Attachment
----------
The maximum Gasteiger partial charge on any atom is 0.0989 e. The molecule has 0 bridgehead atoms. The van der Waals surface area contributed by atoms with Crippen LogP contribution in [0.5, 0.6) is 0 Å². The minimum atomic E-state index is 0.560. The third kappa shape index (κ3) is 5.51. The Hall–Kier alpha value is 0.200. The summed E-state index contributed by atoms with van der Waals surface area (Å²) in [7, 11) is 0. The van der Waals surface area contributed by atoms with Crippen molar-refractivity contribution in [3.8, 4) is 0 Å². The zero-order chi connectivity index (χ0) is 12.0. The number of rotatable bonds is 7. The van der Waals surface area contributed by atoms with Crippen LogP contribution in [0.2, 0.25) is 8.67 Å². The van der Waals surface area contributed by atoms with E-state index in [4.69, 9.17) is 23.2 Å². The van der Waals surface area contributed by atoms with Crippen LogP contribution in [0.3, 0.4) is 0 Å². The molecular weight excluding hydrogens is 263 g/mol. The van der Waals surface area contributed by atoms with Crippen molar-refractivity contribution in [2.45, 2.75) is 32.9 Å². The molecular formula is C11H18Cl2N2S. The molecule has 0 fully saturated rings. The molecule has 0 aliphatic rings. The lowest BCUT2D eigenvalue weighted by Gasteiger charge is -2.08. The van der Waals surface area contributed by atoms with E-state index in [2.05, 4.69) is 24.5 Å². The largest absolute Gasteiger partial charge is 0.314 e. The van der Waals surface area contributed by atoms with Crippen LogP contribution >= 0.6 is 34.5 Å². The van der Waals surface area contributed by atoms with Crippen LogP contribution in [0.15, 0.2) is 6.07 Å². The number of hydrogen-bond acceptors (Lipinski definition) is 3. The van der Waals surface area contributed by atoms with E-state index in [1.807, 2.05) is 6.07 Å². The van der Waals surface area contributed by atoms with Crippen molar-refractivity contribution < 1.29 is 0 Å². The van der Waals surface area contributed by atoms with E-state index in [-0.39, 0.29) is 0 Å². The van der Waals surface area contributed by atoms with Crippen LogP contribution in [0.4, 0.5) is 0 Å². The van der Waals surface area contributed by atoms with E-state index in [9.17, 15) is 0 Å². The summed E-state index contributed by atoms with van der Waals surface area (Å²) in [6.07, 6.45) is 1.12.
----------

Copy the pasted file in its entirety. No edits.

The maximum Gasteiger partial charge on any atom is 0.0989 e. The molecule has 0 bridgehead atoms. The van der Waals surface area contributed by atoms with Crippen LogP contribution in [0.5, 0.6) is 0 Å². The minimum atomic E-state index is 0.560. The third kappa shape index (κ3) is 5.51. The Hall–Kier alpha value is 0.200. The summed E-state index contributed by atoms with van der Waals surface area (Å²) in [7, 11) is 0. The van der Waals surface area contributed by atoms with Crippen molar-refractivity contribution in [3.8, 4) is 0 Å². The zero-order chi connectivity index (χ0) is 12.0. The number of rotatable bonds is 7. The van der Waals surface area contributed by atoms with Crippen LogP contribution in [0.2, 0.25) is 8.67 Å². The van der Waals surface area contributed by atoms with E-state index in [4.69, 9.17) is 23.2 Å². The van der Waals surface area contributed by atoms with Crippen LogP contribution in [0.3, 0.4) is 0 Å². The molecular weight excluding hydrogens is 263 g/mol. The van der Waals surface area contributed by atoms with Crippen molar-refractivity contribution in [2.45, 2.75) is 32.9 Å². The molecular formula is C11H18Cl2N2S. The molecule has 0 fully saturated rings. The molecule has 0 aliphatic rings. The lowest BCUT2D eigenvalue weighted by Gasteiger charge is -2.08. The van der Waals surface area contributed by atoms with E-state index in [2.05, 4.69) is 24.5 Å². The largest absolute Gasteiger partial charge is 0.314 e. The van der Waals surface area contributed by atoms with Crippen LogP contribution >= 0.6 is 34.5 Å². The van der Waals surface area contributed by atoms with Crippen LogP contribution in [0.15, 0.2) is 6.07 Å². The number of hydrogen-bond acceptors (Lipinski definition) is 3. The van der Waals surface area contributed by atoms with E-state index in [1.807, 2.05) is 6.07 Å². The van der Waals surface area contributed by atoms with Crippen molar-refractivity contribution < 1.29 is 0 Å². The van der Waals surface area contributed by atoms with E-state index in [-0.39, 0.29) is 0 Å². The van der Waals surface area contributed by atoms with Crippen LogP contribution in [0.4, 0.5) is 0 Å². The van der Waals surface area contributed by atoms with E-state index in [9.17, 15) is 0 Å². The summed E-state index contributed by atoms with van der Waals surface area (Å²) in [6.07, 6.45) is 1.12.